Cash Converters has settled a class action, launched by 23,000 Queensland borrowers, for $16.4 million and without admitting fault.
The payout includes a maximum of $5.8 million in legal costs, and an estimated $50,000 cost for the “verification of customer data”.
It was alleged that the company effectively charged more than 400 per cent interest (per year) for short-term loans between April 2010 and June 2013.
This was despite the fact that Queensland had changed its laws in 2008, imposing a cap of 48 per cent (annually) for consumer credit loans.
Maurice Blackburn, the lawyers representing the borrowers, claimed that Cash Converters tried to circumvent the law by charging excessive brokerage fees.
The plaintiff law firm commenced the $17 million lawsuit two years ago in the Federal Court on behalf of lead plaintiff Kim McKenzie, a carer and disability pensioner.
“This settlement will be funded from existing resources,” Cash Converters said in a statement on Monday.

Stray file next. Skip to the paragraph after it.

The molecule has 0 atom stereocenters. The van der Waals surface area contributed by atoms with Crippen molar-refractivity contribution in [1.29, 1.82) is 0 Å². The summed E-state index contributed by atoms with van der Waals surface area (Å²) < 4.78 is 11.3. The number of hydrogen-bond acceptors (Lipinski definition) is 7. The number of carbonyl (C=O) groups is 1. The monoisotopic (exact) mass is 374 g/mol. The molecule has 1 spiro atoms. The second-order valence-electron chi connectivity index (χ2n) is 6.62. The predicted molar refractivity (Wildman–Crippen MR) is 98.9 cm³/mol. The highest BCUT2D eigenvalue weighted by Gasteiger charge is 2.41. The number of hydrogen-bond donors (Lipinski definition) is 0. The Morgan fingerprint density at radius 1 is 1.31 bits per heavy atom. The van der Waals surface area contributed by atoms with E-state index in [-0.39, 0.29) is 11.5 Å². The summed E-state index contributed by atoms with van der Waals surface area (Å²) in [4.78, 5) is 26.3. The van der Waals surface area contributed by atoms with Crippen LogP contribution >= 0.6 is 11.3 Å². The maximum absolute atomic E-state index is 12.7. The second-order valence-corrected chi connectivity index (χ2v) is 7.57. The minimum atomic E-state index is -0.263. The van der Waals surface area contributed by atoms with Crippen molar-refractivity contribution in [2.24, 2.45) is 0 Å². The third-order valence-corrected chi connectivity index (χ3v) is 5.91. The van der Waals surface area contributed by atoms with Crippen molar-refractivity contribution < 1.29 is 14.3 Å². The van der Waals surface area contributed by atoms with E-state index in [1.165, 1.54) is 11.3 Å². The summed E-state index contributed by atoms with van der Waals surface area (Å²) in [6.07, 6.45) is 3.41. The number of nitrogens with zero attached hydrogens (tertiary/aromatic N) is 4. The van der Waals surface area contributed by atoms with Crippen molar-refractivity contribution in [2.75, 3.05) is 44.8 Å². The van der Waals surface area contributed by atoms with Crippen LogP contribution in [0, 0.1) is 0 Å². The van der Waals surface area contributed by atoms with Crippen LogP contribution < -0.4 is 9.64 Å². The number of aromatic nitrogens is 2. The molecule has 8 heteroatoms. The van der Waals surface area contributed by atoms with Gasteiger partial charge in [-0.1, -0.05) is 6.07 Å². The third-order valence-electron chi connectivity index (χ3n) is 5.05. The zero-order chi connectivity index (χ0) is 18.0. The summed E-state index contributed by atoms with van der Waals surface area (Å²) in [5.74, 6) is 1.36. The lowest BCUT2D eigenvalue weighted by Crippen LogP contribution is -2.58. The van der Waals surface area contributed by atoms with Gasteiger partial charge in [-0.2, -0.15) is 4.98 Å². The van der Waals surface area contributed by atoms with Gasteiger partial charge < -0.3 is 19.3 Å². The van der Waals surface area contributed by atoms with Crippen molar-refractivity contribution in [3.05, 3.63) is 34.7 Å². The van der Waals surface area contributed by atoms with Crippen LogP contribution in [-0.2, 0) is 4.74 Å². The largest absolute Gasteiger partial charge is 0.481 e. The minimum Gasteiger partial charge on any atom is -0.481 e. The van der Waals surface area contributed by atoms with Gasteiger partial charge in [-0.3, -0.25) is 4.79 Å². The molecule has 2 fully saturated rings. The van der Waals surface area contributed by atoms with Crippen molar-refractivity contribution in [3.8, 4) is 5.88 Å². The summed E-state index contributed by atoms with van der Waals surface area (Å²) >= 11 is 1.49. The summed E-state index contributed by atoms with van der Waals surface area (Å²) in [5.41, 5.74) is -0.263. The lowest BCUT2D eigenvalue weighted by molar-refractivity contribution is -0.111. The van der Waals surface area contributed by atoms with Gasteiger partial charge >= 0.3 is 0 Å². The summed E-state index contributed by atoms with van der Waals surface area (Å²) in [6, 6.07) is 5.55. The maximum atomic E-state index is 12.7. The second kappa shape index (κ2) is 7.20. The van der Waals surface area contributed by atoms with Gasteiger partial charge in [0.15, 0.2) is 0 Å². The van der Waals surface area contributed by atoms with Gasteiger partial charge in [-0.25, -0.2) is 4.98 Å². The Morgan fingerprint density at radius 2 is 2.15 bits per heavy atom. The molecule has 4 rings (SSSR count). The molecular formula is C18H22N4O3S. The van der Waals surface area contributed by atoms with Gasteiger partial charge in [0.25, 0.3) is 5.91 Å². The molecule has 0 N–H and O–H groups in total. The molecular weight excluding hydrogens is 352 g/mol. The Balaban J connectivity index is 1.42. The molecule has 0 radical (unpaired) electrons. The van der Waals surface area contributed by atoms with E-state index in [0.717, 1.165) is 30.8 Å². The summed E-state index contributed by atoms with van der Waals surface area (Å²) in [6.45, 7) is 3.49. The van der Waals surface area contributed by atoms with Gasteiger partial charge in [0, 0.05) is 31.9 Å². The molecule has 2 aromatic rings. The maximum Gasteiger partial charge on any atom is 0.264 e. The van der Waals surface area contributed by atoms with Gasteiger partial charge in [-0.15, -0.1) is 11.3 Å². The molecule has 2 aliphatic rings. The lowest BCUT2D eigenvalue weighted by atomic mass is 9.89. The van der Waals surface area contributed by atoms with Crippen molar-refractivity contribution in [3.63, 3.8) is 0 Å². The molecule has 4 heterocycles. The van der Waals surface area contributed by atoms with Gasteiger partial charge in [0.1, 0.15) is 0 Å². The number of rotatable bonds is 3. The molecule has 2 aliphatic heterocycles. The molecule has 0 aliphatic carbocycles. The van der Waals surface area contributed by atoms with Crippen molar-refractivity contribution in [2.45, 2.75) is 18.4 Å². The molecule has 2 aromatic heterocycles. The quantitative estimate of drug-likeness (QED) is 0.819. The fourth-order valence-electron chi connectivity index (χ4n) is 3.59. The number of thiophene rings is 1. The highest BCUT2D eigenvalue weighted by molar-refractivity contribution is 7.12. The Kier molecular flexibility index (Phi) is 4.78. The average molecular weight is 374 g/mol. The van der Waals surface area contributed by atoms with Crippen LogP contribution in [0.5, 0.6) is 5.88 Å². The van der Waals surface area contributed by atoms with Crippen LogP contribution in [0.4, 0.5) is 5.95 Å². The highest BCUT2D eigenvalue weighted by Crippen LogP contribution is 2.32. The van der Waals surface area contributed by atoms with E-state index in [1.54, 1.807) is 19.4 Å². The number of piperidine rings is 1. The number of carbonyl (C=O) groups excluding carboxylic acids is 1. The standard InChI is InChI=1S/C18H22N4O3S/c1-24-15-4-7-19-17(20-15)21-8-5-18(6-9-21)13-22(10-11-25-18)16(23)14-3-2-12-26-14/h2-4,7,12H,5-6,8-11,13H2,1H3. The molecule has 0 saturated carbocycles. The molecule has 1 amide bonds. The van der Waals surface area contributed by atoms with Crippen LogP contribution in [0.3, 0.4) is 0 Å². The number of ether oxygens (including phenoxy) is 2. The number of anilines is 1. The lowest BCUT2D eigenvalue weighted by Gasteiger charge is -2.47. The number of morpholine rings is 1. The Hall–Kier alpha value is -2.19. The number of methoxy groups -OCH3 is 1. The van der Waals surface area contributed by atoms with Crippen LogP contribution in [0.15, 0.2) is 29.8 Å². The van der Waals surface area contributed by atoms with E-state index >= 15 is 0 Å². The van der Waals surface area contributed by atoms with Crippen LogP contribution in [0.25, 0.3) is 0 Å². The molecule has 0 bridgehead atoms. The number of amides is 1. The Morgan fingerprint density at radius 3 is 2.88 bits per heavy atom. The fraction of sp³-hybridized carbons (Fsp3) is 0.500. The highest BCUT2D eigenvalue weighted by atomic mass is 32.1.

“The total cost will be expensed in the current financial year and is deductible for tax purposes.”
The next step to finalise the settlement is for both parties to obtain approval from the court.
Back in 2015, the company settled another class action for $23 million arising out of its questionable lending practices.
In that case, thousands of borrowers from New South Wales alleged they were charged interest rates of up to 633 per cent on loans.
Cash Converters stocks surged 9.4 per cent to 29 cents at 12pm (AEDT), after confirming its latest settlement in a statement today.
But its share price remains near historic lows, having fallen 80 per cent since its record high of $1.45 (in mid-2013).
Second lawsuit to be contested
While Cash Converters has settled yet another case, it has decided to defend another one “vigorously”.
The second case is listed for hearing today in the Federal Court and was also initiated by Maurice Blackburn on behalf of 30,000 Queenslanders including lead plaintiff Sean Lynch, a disability pensioner who took out three loans with the company.
The substance of the second case is similar, relating to breaches of Queensland consumer credit law, hefty brokerage fees and vulnerable borrowers who ended up in “debt spirals”.
Maurice Blackburn estimated that, if its case succeeded, Cash Converters would be up for $30 million in compensation.